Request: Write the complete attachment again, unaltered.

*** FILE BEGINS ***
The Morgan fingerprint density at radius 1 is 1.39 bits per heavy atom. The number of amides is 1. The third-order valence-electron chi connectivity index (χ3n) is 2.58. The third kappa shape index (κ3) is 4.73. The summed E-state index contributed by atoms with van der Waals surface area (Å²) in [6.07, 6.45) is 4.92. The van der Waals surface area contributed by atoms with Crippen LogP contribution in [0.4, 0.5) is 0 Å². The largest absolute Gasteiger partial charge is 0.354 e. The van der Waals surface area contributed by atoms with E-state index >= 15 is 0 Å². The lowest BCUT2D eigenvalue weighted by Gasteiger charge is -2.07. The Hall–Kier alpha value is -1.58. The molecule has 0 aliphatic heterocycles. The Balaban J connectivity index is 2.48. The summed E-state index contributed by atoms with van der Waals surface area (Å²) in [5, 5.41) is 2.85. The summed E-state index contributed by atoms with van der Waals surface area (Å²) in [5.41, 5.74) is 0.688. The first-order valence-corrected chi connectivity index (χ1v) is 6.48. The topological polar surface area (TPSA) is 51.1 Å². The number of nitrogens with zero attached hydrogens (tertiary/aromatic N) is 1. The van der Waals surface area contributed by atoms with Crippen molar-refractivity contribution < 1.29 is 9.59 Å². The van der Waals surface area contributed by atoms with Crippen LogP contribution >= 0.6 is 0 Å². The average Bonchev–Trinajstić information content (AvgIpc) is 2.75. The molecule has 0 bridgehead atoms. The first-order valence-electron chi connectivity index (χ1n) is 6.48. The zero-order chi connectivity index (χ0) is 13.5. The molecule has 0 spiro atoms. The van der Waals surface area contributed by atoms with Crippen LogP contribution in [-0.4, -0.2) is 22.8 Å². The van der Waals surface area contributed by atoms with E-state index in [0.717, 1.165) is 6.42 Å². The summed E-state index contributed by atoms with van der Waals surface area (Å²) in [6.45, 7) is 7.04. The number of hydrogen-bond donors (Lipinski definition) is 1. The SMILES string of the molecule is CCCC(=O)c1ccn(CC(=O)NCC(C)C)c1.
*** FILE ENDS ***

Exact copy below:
The Morgan fingerprint density at radius 1 is 1.39 bits per heavy atom. The number of amides is 1. The third-order valence-electron chi connectivity index (χ3n) is 2.58. The third kappa shape index (κ3) is 4.73. The summed E-state index contributed by atoms with van der Waals surface area (Å²) in [6.07, 6.45) is 4.92. The van der Waals surface area contributed by atoms with Crippen LogP contribution in [0.4, 0.5) is 0 Å². The largest absolute Gasteiger partial charge is 0.354 e. The van der Waals surface area contributed by atoms with E-state index >= 15 is 0 Å². The lowest BCUT2D eigenvalue weighted by Gasteiger charge is -2.07. The Hall–Kier alpha value is -1.58. The molecule has 0 aliphatic heterocycles. The Balaban J connectivity index is 2.48. The summed E-state index contributed by atoms with van der Waals surface area (Å²) in [5, 5.41) is 2.85. The summed E-state index contributed by atoms with van der Waals surface area (Å²) in [5.41, 5.74) is 0.688. The first-order valence-corrected chi connectivity index (χ1v) is 6.48. The topological polar surface area (TPSA) is 51.1 Å². The number of nitrogens with zero attached hydrogens (tertiary/aromatic N) is 1. The van der Waals surface area contributed by atoms with Crippen molar-refractivity contribution < 1.29 is 9.59 Å². The van der Waals surface area contributed by atoms with Crippen LogP contribution >= 0.6 is 0 Å². The average Bonchev–Trinajstić information content (AvgIpc) is 2.75. The molecule has 0 bridgehead atoms. The first-order valence-electron chi connectivity index (χ1n) is 6.48. The zero-order chi connectivity index (χ0) is 13.5. The molecule has 0 spiro atoms. The van der Waals surface area contributed by atoms with Crippen LogP contribution in [-0.4, -0.2) is 22.8 Å². The van der Waals surface area contributed by atoms with E-state index in [0.717, 1.165) is 6.42 Å². The summed E-state index contributed by atoms with van der Waals surface area (Å²) in [6.45, 7) is 7.04. The number of hydrogen-bond donors (Lipinski definition) is 1. The SMILES string of the molecule is CCCC(=O)c1ccn(CC(=O)NCC(C)C)c1.